David H. Rothman


David H. Rothman, a Washington-area native, is also author of a corruption novel called The Solomon Scandals (Twilight Times Books, 2009), which The Washington City Paper praised for "the same dark zeal Hammett held for Frisco or Chandler had for Los Angeles."

Smashwords Interview

How'd you end up a writer?
No choice in the matter. My mother was maniacal about well-written thank you notes. A famous author sealed my fate. He said writers aren't smart enough to be doctors or good-looking enough to be actors. So I settled for something a little less scary.

The writer, by the way, was Norman Mailer, a war novelist and much more. He was a long way from perfection--he stabbed one of his wives. But at least at this college seminar in Ohio, he was an absolute mensch.

(My thanks to the Online Book Club for running an earlier version of this Q&A.)
Why a book set in the Congo? Just what were you thinking?
Ray Arco, the late Golden Globe judge, urged me to write a script about child soldiers in the former Belgian Congo, known today as the Democratic Republic of the Congo. His reasoning was that George Clooney's wife, a prominent human rights attorney, might take an interest. Well, I haven't the slightest idea whether Amal Clooney saw the script. But Ray was on target in his choice of settings. The DRC is one of the poorest countries in the world--this on top of all the bloodshed over minerals and other resources, not to mention tribal differences. I could instantly see the drama.

Right off the bat, I wondered if I could do a what-if about a Congolese genius who'd rise from nowhere to become a leading tech guy despite all the challenges he faced as a child soldier. Could my protagonist be both good *and* great--a moral man amid poverty and violence, not just a mega-success in the end? And maybe elevate his country along the way? I also envisioned his family as a role model. Strong families by themselves cannot end social problems, but often they can help their members cope with them. My hero owes his success not just to his parents but also his sister.

Drone Child does not try to predict the future of the Congo. Instead the idea is, "What if everything in the DRC eventually goes *right*." We're talking about the possible, not the inevitable. Still, I'd rather be an optimist about both my hero and his country.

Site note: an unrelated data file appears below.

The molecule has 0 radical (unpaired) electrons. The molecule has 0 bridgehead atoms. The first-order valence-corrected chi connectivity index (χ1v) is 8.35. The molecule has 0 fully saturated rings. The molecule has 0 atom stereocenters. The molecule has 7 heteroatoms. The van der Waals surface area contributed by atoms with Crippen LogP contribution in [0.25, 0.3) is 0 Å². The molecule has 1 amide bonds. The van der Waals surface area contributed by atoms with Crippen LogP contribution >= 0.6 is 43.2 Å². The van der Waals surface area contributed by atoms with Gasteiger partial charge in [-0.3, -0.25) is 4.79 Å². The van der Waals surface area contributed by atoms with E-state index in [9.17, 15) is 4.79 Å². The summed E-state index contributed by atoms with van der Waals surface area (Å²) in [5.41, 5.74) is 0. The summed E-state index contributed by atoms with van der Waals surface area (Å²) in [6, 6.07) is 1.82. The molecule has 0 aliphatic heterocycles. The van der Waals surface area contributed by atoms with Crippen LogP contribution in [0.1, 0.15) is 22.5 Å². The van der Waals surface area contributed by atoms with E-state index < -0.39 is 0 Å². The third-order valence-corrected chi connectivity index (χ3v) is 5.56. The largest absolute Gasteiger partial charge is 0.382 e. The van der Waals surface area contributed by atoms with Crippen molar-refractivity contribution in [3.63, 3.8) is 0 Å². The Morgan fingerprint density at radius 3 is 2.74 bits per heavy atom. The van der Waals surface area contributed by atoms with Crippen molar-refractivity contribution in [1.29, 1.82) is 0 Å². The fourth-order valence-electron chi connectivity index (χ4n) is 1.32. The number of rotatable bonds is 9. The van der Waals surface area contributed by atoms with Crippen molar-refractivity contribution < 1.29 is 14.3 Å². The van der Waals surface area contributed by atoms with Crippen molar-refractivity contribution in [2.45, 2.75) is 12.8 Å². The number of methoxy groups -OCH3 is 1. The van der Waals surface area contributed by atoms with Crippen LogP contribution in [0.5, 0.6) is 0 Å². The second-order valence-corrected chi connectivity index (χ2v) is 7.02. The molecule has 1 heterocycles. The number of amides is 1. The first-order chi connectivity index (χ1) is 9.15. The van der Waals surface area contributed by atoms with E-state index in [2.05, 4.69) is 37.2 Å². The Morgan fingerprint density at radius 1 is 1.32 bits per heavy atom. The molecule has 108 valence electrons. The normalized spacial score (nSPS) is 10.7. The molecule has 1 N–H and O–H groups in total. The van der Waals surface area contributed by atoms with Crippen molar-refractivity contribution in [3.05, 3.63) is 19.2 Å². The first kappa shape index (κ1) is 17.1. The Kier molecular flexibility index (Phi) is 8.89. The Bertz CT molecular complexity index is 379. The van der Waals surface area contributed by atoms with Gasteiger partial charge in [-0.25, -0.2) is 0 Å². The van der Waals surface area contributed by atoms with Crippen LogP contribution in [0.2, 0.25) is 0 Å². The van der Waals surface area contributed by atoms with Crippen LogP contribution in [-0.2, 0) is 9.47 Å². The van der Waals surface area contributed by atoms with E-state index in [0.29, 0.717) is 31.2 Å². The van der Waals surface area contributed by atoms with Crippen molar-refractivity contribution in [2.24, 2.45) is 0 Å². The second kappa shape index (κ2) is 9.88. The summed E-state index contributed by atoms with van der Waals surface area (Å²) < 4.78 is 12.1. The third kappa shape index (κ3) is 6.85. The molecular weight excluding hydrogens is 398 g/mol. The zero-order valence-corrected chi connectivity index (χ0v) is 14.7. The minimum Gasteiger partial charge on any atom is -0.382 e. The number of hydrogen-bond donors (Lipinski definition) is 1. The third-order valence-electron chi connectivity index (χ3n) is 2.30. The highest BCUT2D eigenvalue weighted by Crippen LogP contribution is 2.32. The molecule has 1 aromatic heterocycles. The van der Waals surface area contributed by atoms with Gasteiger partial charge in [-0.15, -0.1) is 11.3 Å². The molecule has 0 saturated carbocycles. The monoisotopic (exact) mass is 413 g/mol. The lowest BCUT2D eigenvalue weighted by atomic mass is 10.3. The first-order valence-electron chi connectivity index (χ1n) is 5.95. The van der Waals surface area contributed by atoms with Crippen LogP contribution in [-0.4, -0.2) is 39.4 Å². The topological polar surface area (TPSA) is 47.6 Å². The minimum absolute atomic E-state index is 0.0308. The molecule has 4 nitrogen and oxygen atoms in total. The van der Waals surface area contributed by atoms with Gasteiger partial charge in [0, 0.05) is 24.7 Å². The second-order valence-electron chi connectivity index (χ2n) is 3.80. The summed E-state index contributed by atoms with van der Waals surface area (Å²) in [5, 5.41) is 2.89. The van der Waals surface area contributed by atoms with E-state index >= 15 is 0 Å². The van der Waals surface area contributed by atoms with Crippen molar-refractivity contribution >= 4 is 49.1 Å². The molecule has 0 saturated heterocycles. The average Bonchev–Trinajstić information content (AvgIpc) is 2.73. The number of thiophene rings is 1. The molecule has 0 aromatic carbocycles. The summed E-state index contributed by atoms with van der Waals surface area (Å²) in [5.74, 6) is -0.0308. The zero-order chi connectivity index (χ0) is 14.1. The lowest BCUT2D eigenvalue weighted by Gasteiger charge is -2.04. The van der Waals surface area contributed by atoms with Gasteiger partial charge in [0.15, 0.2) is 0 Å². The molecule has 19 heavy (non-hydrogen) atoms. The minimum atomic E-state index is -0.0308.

I'm sickened by people writing off Africa and ignoring all the changes there in areas such as business and technology, especially the rise of cell phones. I wanted something different from modern variants of the racist Conrad. Even now, stereotypes abound. Higher expectations, please, despite all the horrible challenges ahead!

If the right Congolese read my work, maybe it can help them refine their own visions of a better future even though I'm hardly infallible. In real life, I was lucky to have a former Mandela Fellow, one of the DRC's leading civic activists, fact-check and critique my novel before publication. He and my other fact-checker-critiquer felt that I'd gone in the right direction, and in fact, they love Drone Child. They hope it will appear in French and Lingala.
Read more of this interview.

Where to find David H. Rothman online

Where to buy in print


Drone Child: A Novel of War, Family, and Survival
Price: $2.99 USD. Words: 44,530. Language: English. Published: June 4, 2022 . Categories: Fiction » Adventure » War & military adventure, Fiction » Thriller & suspense » Action & suspense
At 15 I’d already killed a man. I wondered if he had left behind a son my age. I’d go on to help slaughter hundreds more. This wasn't the civil war that outsiders described. Instead, it was a series of criminal acts by uniformed gangsters who had forced me to join their Congolese Purification Army.